There are few things Jason Kenney loves more than talking about how ethical Alberta’s oil and gas industry is. But when it comes to actually doing something about those ethics, he seems far less interested. Witness the response this week to Russia’s invasion of Ukraine from other oil- and gas-producing regions and the stark contrast between the decisions they’re making and the ones Alberta isn’t.
Norway’s sovereign wealth fund announced it will immediately freeze any new investments in Russia and start divesting the $3.1 billion worth of Russian assets in its portfolio. British Petroleum went a step further, announcing it will unload its stake in Rosneft, the Russian state-owned oil and gas company, at a substantial financial cost. According to Reuters reporters Ron Bousso and Dmitry Zhdannikov, “Rosneft accounts for around half of BP’s oil and gas reserves and a third of its production and divesting the 19.75 per cent stake will result in charges of up to US$25 billion, the British company said, without saying how it plans to extricate itself.”
In Alberta, Kenney has been busy tweeting about “dictator oil” and why dead pipeline projects like Keystone XL and Energy East should be revived. And while it’s impossible to miss the stench of his crass opportunism, there are also some notes of desperation in there if you sniff around a little more. After all, the oil and gas industry Kenney holds up as ethical has some very unethical Russian money in it.
Take Spartan Delta Corp., an Alberta oil and gas company with more than 60,000 barrels per day of production and one very powerful oligarch in its corner. According to Financial Post reporting, Russian billionaire Igor Makarov is — or at least was, as of March 2021 — Spartan’s largest shareholder, with his Switzerland-based ARETI Energy S.A. controlling 21 per cent of the company. Makarov, a former Olympic cyclist, previously founded Itera Oil and Gas Company, which was the largest privately held energy company in Russia until it was sold to Rosneft in 2013.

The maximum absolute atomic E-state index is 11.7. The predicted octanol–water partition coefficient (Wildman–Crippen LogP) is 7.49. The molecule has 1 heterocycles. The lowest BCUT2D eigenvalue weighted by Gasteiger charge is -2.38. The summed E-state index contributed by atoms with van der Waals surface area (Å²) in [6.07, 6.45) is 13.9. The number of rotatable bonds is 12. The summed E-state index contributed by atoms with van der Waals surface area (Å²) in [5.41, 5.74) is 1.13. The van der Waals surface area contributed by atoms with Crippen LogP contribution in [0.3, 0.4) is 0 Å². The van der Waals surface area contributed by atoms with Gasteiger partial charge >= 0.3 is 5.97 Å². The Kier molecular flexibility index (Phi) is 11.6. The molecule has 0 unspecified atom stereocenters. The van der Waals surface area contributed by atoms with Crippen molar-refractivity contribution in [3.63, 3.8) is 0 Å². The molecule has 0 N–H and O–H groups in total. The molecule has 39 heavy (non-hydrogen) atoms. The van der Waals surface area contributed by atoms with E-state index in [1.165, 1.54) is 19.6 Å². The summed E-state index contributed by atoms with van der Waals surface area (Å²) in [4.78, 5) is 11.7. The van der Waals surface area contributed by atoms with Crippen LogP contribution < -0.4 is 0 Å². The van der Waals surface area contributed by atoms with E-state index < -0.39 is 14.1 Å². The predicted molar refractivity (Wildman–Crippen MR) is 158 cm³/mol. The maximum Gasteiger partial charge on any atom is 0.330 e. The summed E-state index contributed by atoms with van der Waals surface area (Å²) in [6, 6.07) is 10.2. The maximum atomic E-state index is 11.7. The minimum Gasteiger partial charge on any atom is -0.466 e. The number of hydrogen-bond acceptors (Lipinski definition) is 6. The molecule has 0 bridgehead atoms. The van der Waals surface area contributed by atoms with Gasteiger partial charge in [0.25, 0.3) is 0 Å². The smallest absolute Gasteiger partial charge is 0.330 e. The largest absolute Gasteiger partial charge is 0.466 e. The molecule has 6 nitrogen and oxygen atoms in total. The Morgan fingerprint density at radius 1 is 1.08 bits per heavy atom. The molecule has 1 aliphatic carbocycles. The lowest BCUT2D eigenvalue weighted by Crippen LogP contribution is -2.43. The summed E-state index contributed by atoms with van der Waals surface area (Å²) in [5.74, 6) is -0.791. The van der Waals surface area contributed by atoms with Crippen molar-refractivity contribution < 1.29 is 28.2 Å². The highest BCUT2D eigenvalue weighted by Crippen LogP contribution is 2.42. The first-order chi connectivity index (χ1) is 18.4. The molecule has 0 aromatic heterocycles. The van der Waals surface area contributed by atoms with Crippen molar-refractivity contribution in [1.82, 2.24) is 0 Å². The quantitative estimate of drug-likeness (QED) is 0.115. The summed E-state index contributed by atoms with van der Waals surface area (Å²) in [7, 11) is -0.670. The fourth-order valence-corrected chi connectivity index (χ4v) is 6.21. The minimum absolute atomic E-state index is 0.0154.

Makarov is hardly the only Russian oligarch involved in Canada’s oil and gas industry. The more troublesome connection for Kenney might be the one between Evraz PLC — the British-based steel company that’s a key supplier for both the Coastal GasLink pipeline and the Trans Mountain expansion — and the trio of Russians who control it. In 2018, the U.S. Department of the Treasury put Roman Abramovich, Evraz’s controlling shareholder, along with non-executive chairman Aleksandr Abramov and then-CEO Aleksandr Frolov, on its so-called “Putin list” of politicians and oligarchs who had benefited from their ties to the Russian president.
This is still flying under the radar for the most part in Canada, but it’s already big news in the U.K., where Abramovich owns the Premier League’s Chelsea football club. The image of a trio of Russian oligarchs owning the company that’s fabricating the steel for the Coastal GasLink pipeline and Trans Mountain is a very bad look, and it’s one Kenney should be highly attuned to. He knows how important LNG Canada, which depends on CGL for its feedstock, is to Alberta’s oil and gas industry. And he surely understands how this relationship could be used to slow its construction — or stop it entirely.
If Kenney wants to avoid having this blow up in his face, he needs to do more than tweet about pipelines. Yes, he gave a speech in the Alberta legislature calling on the federal government to freeze the assets of Russian oligarchs in Canada, but he did it at the same time reporters were in an embargoed news conference about the budget with provincial Finance Minister Travis Toews. Crucially, he has yet to repeat the message he delivered to the legislature on his social media channels.
Any and all involvement by Russian oligarchs in his province’s ostensibly ethical oil industry is a non-starter, and companies that have benefited from their money should own up to it if it’s still there. The involvement of an oligarch-owned steel company in the Coastal GasLink pipeline should never have been allowed to happen, and it should be rectified as quickly as possible. And if Kenney really wants to be ethical, his UCP should probably return the $4,243 maximum donation in 2021 from Don Archibald, who sits on Spartan Delta’s board of directors.
Oh, and if Alberta’s premier really wants to “defang Putin,” as he said in a recent tweet, then he should forget about new pipelines — which wouldn’t come into service until the end of the decade under even the most optimistic scenarios — and focus on helping Europe and other importing nations get off fossil fuels and onto renewables that Russia doesn’t control.
Alberta’s energy companies could even invest in projects in Europe that increase the continent’s energy security and reduce its carbon footprint. But that would cost real money, not cheap talk.